Science Can Be Delicious

CATEGORY: Academics, K-12 Outreach

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Science can be delicious.

That’s the lesson more than 400 Montgomery County Public Schools students learned when they visited Johns Hopkins University’s Montgomery County Campus in April and participated in the King Arthur Flour Bake for Good: Kids Learn Bake Share program. The fourth-graders came from four Montgomery County elementary schools: Farmland, Luxmanor, Ronald McNair and Stedwick. (photo gallery)

This was the third year the campus teamed up with Vermont-based King Arthur Flour on this initiative.

The idea is to teach students the chemistry of bread baking through hands-on demonstrations. As students mixed and measured ingredients in front of their classmates, King Arthur Flour instructor Paula Gray taught the children that yeast is a living organism, that water needs to be just the right temperature to awaken dormant yeast, the role of carbon dioxide in baking and that baking involves a lot of fractions.

Gray used words such as “hypothesis” and “estimate” as she gave her lesson, words students are learning in school. In fact, the bread baking demonstration aligns with the fourth-grade science curriculum on the changing states of matter, properties of matter and the differences between mixtures and new substances.

“This is such a great science experiment,” Gray said. “You get to eat it when you’re all done.”

Alexis Mitchell, 10, of McNair Elementary, said she was surprised to learn how much of a role science and math play in baking a loaf of bread.

“Carbon dioxide is a gas,” Alexis said. “I didn’t know gas was involved in cooking.”

King Arthur Flour donated enough ingredients and supplies for each student to bake two loaves of bread at home. One loaf was enjoyed by the child’s family. Students at Luxmanor, McNair and Stedwick donated their second loaves to Interfaith Works. Farmland students donated their bread to the Montgomery County Coalition for the Homeless.

Charlotte Garvey, communications manager at Interfaith Works, said in addition to the science, the “other piece of the lesson is about sharing.” On any given night, more than 1,000 people are homeless in Montgomery County.

“Bread is meant to be shared,” Garvey said. “Thank you so much for sharing of yourselves.”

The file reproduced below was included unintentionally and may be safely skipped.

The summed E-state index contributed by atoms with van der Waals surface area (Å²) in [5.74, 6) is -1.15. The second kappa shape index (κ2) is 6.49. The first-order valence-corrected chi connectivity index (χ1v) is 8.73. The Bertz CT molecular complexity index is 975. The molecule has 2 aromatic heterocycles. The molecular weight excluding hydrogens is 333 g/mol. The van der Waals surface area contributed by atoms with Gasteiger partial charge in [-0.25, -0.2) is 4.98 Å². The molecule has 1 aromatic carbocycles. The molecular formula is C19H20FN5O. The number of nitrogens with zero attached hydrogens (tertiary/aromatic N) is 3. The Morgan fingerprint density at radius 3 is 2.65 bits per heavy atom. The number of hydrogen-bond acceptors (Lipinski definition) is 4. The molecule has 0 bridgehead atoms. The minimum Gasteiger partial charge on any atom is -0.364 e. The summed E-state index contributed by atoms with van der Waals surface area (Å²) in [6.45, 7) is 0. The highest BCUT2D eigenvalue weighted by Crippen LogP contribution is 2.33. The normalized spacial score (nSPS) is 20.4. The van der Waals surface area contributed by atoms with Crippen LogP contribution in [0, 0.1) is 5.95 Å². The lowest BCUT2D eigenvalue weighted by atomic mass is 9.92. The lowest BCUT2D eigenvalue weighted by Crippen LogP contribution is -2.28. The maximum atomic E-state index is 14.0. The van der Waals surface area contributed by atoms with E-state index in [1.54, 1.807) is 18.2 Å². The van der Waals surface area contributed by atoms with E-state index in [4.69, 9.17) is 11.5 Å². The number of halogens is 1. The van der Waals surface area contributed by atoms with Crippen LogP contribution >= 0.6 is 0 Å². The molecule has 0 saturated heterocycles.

The students’ bread will help make sandwiches, croutons, French toast and other items at the Community Vision shelter in Silver Spring and at the men’s emergency shelter in Rockville.

Arieana Romero, a fourth-grader at Stedwick, said she appreciated the opportunity to donate.

“My mom says, be grateful for what you have because other kids might not have what you have,” she said.

Bringing math, science and community service together was the goal of the program.

"The King Arthur Learn Bake Share program at Johns Hopkins University not only provides a direct application to the science that fourth-grade students are learning at our elementary schools, but it reinforces how science and mathematics can be found in our everyday lives,” said Amy Gensemer, supervisor, Science, Technology and Engineering at Montgomery County Public Schools. “Students are able to speak the appropriate academic language of science after observing the baking demonstration, and build their social emotional skills by applying the science and math to something that can be contributed back into their community through the donation of the bread."

After the bread baking lesson, students spent time on campus doing hands-on science with several community and educational organizations. Nurses from Suburban Hospital taught students how to thoroughly wash their hands and prepare a healthy plate of food. Staff and faculty from the Krieger School of Arts and Sciences’ Center for Biotechnology Education taught students how to extract DNA from strawberries and how to make raisins dance. Representatives from Navigant, Shady Grove Adventist Hospital and Montgomery College also participated.